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A New Kind of Haunted House

By Nancy Bilyeau

There’s an irresistible pull to a haunted-house story told well, and THE END OF TEMPERANCE DARE is told very well indeed. Part of what makes the novel special is the setting: Cliffside Manor, used as an elite retreat for artists, was once a private hospital for tuberculosis patients, one where inexplicable tragedies took place. But this mansion doesn’t loom on the moor in England or rise atop a cliff in Maine. The story takes place on the shores of Lake Superior, with very of-the-moment characters, while drawing potent atmosphere from the richly drawn location. As the plot tightens, the strange loveliness of the manor on the lake takes hold. As Publishers Weekly says, “Webb succeeds in escalating suspense while keeping her story grounded.”

Journalist Webb, who lives in Minneapolis, has been dubbed the Queen of the Northern Gothic. Here, she tells The Big Thrill what motivates her to write such winning fiction, and why following your own instincts is the key. Looks as if the practitioners of Swedish Noir should watch their back!

What draws you to these types of mysteries, which are such a wonderful modern Gothic?

There’s just something about a big, old house, a sense of dread hanging in the air, a ghost or two floating around disrupting things, a mystery that bubbles to the surface at an inconvenient time, and a woman trying to make sense of it all that grabs me. And if I’m grabbed by my story, I hope that will mean my readers are grabbed, too. Another thing about it is, I don’t outline my books so I’m always surprised about what’s around any given corner. I can’t keep a secret to save my life and if I knew whodunit when I started writing, my readers would know on the very first page.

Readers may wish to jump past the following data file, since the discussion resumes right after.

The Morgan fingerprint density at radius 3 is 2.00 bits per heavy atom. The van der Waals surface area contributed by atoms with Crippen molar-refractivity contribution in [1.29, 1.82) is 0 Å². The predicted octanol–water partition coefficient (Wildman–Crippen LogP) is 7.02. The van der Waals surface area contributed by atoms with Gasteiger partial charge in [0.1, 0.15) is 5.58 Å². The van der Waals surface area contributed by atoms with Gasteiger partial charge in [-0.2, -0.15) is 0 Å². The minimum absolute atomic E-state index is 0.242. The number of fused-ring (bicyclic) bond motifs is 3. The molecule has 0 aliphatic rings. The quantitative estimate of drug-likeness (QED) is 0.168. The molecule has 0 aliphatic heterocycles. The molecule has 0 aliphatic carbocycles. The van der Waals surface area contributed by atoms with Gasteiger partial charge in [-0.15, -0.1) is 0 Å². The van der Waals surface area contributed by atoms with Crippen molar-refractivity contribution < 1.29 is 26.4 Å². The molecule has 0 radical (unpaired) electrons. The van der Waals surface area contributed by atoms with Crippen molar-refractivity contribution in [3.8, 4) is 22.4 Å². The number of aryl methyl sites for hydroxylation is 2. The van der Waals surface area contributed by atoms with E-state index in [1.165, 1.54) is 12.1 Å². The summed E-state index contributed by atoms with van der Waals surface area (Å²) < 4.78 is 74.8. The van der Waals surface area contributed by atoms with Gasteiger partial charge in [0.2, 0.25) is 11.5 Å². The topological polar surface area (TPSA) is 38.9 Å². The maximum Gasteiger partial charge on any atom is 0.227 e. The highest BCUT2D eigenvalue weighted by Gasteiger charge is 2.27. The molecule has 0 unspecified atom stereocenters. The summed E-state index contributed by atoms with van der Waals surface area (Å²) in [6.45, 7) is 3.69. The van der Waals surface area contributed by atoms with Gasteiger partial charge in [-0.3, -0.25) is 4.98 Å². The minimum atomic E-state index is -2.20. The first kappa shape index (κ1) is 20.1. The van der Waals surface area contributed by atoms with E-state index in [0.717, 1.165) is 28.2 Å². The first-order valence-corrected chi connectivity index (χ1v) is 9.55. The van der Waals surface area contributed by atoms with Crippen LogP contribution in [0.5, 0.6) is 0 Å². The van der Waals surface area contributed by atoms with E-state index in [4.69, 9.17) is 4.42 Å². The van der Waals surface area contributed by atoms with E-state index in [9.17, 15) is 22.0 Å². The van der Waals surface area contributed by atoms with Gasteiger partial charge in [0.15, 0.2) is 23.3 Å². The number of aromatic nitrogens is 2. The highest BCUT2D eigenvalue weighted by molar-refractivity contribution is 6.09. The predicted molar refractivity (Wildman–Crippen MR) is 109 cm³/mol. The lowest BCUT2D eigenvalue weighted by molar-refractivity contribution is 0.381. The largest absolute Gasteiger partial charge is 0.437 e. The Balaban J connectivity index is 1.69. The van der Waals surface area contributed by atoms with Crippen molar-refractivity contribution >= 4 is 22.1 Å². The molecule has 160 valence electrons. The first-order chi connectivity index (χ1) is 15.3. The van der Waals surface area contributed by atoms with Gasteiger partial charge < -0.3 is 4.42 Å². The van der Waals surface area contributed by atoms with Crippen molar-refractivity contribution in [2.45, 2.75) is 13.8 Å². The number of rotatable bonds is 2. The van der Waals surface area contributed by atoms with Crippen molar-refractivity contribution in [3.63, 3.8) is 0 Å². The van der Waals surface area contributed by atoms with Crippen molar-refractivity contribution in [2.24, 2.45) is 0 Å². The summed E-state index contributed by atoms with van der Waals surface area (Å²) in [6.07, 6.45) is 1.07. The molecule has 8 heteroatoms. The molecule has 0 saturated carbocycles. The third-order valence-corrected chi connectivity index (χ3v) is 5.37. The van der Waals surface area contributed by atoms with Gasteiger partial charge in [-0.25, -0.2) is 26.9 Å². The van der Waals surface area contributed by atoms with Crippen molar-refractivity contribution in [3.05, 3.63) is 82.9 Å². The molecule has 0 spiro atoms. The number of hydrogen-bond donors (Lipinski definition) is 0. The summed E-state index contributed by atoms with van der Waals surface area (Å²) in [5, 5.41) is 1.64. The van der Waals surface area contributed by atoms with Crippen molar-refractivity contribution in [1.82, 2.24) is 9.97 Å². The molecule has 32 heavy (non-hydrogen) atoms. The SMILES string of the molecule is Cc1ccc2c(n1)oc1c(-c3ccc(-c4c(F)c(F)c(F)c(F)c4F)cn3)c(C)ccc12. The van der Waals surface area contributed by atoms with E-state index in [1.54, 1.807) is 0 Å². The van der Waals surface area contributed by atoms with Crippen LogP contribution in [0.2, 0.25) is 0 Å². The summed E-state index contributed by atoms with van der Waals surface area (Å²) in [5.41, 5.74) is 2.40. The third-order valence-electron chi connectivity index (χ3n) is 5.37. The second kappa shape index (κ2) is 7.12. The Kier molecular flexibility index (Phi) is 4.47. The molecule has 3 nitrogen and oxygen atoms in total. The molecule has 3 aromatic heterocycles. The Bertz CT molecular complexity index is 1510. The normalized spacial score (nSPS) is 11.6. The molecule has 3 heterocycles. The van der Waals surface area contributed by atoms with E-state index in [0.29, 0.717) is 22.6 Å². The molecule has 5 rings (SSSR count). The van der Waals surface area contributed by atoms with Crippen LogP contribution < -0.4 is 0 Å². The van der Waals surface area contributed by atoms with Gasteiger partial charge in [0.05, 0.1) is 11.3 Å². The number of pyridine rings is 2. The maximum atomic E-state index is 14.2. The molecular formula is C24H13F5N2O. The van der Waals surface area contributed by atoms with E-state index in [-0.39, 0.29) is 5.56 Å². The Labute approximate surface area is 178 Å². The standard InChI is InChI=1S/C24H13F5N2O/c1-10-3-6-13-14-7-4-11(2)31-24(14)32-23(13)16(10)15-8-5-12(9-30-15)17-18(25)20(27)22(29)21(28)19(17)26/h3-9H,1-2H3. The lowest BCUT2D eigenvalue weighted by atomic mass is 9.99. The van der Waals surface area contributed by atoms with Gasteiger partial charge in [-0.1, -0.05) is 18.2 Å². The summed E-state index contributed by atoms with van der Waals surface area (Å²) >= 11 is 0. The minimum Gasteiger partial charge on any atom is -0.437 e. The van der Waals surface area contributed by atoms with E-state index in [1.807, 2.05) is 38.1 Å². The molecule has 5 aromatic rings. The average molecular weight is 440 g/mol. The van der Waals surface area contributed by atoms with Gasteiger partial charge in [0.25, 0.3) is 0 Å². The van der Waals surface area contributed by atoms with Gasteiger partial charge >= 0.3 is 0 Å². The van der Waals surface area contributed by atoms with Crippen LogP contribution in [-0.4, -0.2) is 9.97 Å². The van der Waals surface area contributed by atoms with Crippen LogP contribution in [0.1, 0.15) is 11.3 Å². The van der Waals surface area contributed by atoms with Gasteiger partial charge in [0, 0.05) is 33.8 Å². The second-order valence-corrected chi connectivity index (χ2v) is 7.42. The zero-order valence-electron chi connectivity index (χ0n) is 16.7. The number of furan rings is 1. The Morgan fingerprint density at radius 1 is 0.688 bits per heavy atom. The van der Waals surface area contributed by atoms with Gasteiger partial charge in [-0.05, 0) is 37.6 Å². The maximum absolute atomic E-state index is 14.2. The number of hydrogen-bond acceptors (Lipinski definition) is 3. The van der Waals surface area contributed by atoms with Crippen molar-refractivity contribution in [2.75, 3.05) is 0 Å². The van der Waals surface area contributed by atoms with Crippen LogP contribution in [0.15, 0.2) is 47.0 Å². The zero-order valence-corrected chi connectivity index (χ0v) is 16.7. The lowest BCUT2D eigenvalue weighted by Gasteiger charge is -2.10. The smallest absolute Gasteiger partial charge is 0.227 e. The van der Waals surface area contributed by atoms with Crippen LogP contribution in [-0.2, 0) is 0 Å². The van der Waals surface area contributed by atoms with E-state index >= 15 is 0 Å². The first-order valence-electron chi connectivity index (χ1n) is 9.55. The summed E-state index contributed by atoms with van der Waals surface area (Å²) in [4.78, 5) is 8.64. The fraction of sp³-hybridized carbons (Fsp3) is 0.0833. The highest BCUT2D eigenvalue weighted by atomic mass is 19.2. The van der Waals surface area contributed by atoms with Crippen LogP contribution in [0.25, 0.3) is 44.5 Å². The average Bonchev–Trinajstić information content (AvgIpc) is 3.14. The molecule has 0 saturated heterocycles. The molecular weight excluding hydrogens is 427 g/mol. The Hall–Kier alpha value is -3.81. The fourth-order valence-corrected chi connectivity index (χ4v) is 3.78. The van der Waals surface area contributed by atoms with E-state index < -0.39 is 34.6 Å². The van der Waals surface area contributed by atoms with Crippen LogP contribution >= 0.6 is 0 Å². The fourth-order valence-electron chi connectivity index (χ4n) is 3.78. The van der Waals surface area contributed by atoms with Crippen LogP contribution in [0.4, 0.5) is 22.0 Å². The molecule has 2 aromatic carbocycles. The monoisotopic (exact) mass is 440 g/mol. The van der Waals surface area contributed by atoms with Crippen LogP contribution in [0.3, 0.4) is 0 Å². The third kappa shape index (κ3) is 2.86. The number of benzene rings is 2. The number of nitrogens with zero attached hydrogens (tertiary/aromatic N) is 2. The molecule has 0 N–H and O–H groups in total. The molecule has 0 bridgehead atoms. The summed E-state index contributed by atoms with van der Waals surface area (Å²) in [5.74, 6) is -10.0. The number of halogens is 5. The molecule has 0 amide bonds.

Wendy with readers at a signing at Murder by the Book in Houston

Was this the first sort of mystery you wrote, or did you transition to THE END OF TEMPERANCE DARE?

All four of my novels are classified as Gothic Suspense. That was by design. Before my first book was published, my agent told me to think long and hard about the type of book I wanted to put out there. If it was successful (and thank goodness it was!), editors and readers would want more of the same. So she counseled me to write the type of fiction that I’d want keep writing for a long, long time. She was absolutely right! Creepy old houses, it is!

How did you get your first break in fiction?

I wrote a book and queried several agents before I found the one who was, and still is, perfect for me. That first manuscript  didn’t sell, but she stuck with me. While she was trying to sell it, I wrote a second. That one didn’t sell either! But then I wrote The Tale of Halcyon Crane, and my whole life changed.

What are the influences for this novel? Do you like Wilkie Collins and Agatha Christie, and what about Shirley Jackson?

Yes to all three of those. I’d add Daphne du Maurier to that list, along with modern authors (and now, friends) Carol Goodman and M.J. Rose. Their books completely take me away, and that’s what I hope to do for my readers. My goal is to give the reader a story they can’t stop reading.

Wendy with owners of FoxTale Book Shoppe in Atlanta

Is the writer’s retreat based on a real place, and did you do research into tuberculosis hospitals?